IT's Cotton Bowl Picks

IT's Bill Frisbie and Michael Pearle give you their Cotton Bowl picks.

IT's Picks:

Frisbie: The Cotton Bowl folks are billing the 67th annual affair in Big D as a marquee matchup between two teams that tied for their division title in their respective leagues and who came ever-so-close to playing for the whole enchilada (or, in LSU’s case, the whole gumbo).

During the preseason, renowned sports commentator Beano Cook predicted Texas would face LSU in January -- in the Fiesta Bowl, that is. (Recall that Cook also said John Mackovic would win a national title at Texas and that former QB Ron Pawlus would snag two Heisman Trophies at Notre Dame).

A quick glance at each university reveals a tale of two seasons:

Texas, of course, was involved with five routs and five nail biters this season (you can add an extra one-half a rout if you count the North Texas game). Texas coaches will tell you to expect nothing less in the Big 12 where home teams (the Aggies notwithstanding) take turns knocking off visiting opponents. However, if you can’t run the ball, half your games become a crapshoot.

LSU started out 6-1 and was ranked as high as No. 10 after whipping Florida in the swamp (36-7) and then South Carolina (38-14) back home in Death Valley. But then the wheels came off when the Tigers lost their starting quarterback and running back to injuries. That 6-1 start spiraled into a 2-3 finish that would have uglier had it not been for LSU’s "Blue Grass Miracle" at Kentucky.

"LSU struggled on offense after they lost their starting quarterback like everybody in America would," head coach Mack Brown said, "but they’ve done an amazing job of taking (QB) Marcus (Randall) and putting him in a position to try to make plays. So their offense is back on track. And to me that’s coaching. When you lose what you’ve got, when you’ve worked on it all year and have to change it in the middle of the year … that’s what (head coach) Nick (Saban) and those guys have done. So we’ll have our hands full."

Texas had far more than it’s share of injuries this season, but SE Roy Williams is healthy and has compensated for a running game that ranked just No. 71 nationally in 2002. RB Cedric Benson should now be full rested from summer baseball. OT/OG Derrick Dockery needs to show a national television audience as well as NFL scouts that he can open up the running game (we already know he can pass-block as the senior did not give up one sack all year).

But they will have to get it done against the nation’s No. 5 defense.

"To lose two key offensive players at midseason and still keep your defense fifth in the country, that’s impressive because usually when one side struggles a little, the other side falls with them," Brown added. "They did not allow that to happen. I’ve coached with three coaches on their staff. I know how good they are."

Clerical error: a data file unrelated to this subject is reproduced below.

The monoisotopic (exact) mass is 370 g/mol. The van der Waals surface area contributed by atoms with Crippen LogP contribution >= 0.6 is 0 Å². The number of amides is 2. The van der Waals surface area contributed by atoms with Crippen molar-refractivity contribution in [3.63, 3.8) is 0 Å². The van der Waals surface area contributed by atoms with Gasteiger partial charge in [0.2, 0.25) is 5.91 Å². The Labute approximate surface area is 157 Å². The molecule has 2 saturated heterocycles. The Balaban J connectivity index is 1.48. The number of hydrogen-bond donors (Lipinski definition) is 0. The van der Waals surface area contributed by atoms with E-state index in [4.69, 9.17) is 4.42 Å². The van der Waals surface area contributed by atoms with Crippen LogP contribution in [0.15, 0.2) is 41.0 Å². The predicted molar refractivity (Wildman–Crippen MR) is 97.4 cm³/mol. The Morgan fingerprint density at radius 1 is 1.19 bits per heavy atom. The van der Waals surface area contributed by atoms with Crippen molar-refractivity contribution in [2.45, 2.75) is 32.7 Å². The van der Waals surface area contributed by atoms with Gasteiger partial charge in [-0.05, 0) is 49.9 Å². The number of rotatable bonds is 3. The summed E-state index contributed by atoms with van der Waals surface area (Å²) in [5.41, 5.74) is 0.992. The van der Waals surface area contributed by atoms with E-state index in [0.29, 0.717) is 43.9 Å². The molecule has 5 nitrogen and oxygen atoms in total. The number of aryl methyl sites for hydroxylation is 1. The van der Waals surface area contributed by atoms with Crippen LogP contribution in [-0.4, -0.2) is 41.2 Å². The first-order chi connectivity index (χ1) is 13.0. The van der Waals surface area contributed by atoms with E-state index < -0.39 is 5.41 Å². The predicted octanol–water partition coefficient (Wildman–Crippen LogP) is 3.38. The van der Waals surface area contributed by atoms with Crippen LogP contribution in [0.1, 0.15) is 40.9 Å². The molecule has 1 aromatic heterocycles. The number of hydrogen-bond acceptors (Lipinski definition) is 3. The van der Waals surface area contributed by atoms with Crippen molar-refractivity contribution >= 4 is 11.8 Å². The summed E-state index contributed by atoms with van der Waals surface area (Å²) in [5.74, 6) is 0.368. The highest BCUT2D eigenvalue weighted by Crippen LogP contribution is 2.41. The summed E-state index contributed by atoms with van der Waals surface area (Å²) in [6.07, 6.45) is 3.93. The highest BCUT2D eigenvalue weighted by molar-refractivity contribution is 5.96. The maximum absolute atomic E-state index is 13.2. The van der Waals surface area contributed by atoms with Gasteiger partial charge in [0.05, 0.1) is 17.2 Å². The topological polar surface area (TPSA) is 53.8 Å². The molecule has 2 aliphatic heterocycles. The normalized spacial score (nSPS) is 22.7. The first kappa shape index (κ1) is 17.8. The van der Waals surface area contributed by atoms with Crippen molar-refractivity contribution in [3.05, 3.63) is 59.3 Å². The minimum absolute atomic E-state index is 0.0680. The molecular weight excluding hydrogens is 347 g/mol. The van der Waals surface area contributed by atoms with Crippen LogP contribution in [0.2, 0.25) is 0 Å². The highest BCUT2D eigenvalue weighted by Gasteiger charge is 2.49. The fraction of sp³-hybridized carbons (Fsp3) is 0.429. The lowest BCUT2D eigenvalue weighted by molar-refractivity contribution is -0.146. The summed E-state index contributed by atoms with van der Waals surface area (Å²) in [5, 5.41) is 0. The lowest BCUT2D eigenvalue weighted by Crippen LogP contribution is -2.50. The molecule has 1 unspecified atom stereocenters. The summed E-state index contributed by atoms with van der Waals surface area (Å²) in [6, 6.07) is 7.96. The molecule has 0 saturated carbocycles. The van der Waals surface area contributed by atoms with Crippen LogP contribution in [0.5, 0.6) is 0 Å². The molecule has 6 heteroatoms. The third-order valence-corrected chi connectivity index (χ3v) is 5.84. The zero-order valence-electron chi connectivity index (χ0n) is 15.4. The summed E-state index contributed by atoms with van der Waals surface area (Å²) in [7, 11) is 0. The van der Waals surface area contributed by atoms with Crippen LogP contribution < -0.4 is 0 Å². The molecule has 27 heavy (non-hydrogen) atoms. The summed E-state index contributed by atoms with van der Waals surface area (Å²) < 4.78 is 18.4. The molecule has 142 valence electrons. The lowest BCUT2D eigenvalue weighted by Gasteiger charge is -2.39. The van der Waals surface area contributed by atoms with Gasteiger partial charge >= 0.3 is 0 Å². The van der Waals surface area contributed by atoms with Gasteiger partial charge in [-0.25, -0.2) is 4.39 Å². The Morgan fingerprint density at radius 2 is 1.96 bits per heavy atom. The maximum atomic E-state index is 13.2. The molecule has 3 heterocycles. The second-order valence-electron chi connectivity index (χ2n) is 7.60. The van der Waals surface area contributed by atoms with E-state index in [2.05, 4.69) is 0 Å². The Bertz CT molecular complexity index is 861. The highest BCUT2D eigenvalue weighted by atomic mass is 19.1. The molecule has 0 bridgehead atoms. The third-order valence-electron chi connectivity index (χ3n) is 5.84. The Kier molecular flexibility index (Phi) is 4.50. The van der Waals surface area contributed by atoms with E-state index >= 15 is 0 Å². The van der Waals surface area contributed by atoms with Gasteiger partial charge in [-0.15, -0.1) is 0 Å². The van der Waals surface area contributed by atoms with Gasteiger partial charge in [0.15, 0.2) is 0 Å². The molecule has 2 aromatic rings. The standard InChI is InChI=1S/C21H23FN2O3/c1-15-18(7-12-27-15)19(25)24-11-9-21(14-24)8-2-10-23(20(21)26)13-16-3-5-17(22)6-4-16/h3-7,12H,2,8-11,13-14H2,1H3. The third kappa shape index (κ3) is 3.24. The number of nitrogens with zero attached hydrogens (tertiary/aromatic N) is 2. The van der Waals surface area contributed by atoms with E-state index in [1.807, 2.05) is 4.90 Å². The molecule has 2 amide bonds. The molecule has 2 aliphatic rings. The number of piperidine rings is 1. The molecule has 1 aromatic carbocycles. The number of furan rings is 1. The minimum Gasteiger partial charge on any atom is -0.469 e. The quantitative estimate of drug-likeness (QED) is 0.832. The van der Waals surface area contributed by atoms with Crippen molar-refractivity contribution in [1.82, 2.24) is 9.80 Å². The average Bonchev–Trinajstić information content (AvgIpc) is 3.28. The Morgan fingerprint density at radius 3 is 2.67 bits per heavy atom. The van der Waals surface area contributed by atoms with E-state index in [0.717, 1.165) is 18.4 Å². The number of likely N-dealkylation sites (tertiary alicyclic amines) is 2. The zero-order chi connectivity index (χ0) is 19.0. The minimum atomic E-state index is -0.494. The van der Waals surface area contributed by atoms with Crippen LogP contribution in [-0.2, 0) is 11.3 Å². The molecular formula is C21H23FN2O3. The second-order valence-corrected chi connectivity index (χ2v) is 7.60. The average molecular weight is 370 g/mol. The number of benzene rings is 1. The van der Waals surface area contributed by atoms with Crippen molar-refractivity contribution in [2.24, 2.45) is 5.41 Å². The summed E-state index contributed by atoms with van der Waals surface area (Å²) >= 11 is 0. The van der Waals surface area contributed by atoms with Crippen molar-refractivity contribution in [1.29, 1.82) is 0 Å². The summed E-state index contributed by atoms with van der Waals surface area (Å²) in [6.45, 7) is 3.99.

Yes, by now we know how good both teams are. But bowl games are the hardest to predict. In addition to matching X’s and O’s, you have to take into account which team is genuinely excited to be there and what affect that ridiculous five- or six-week lull between the end of the regular season and the bowl game itself will have on the team.

What we have is the best of the second tier bowl games that starts so early that it will be the third quarter before most of the nation awakes with that New Year’s Day hangover and starts channel-surfing among the orgy of bowl match-ups. By then, Chris Simms and company should start to pull away from the pesky Tigers who should have a slight home field advantage. (There will be more purple-and-yellow in the stands Wednesday than Burnt Orange).

Brown has said LSU’s quarterback situation made the difference in their season; it should also make the difference Wednesday. Simms has never won in the Cotton Bowl. But in his final game in a Longhorn uniform, the difference will be Simms. Texas 31, LSU 20.

Pearle: The Cotton Bowl has become a house of pain for Texas in recent years. With three straight losses to the Sooners and a pig-ugly defeat against Arkansas on January 1, 2000, the Horns have forgotten how to close a deal in the ancient stadium.

But when the team trots down the tunnel this time, Bob Stoops won’t be wearing the headset on the opposing sideline. Nor will Texas have the off-the-field distractions they encountered three years ago against the Hogs, when Kwame Cavil and Aaron Humphrey, the heart and soul of that ‘99 team, got booted on the eve of the game.

No, this time, the vibe feels pretty good to me. The team is healthy, particularly on offense, for the first time since early in the season, and will throw a staggering array of weaponry at the Tigers; they should be confident, finishing 10-2 and thrashing A&M by 30 the last time out; they are feeling good, with the news that their biggest stud, Roy Williams, is coming back for his senior year; they have great senior leadership taking the field as Longhorns for the last time in Chris Simms, Derrick Dockery, Robbie Doane, Cory Redding and Rod Babers; and they are playing a team that lost three of their last five and, the last time I saw them, looked anemic losing to a barely better than average Arkansas squad.

I respect the great tradition of LSU and the job Nick Saban has done in Baton Rouge. I also like LSU’s defense led by Marcus Spears and Bradie James, but I like the Horns’ offense better. I think the Texas D gets after learning-as-he-goes QB Marcus Randall and gives the offense enough help to put the Tigers away late. Let’s go Texas 31, LSU 20.

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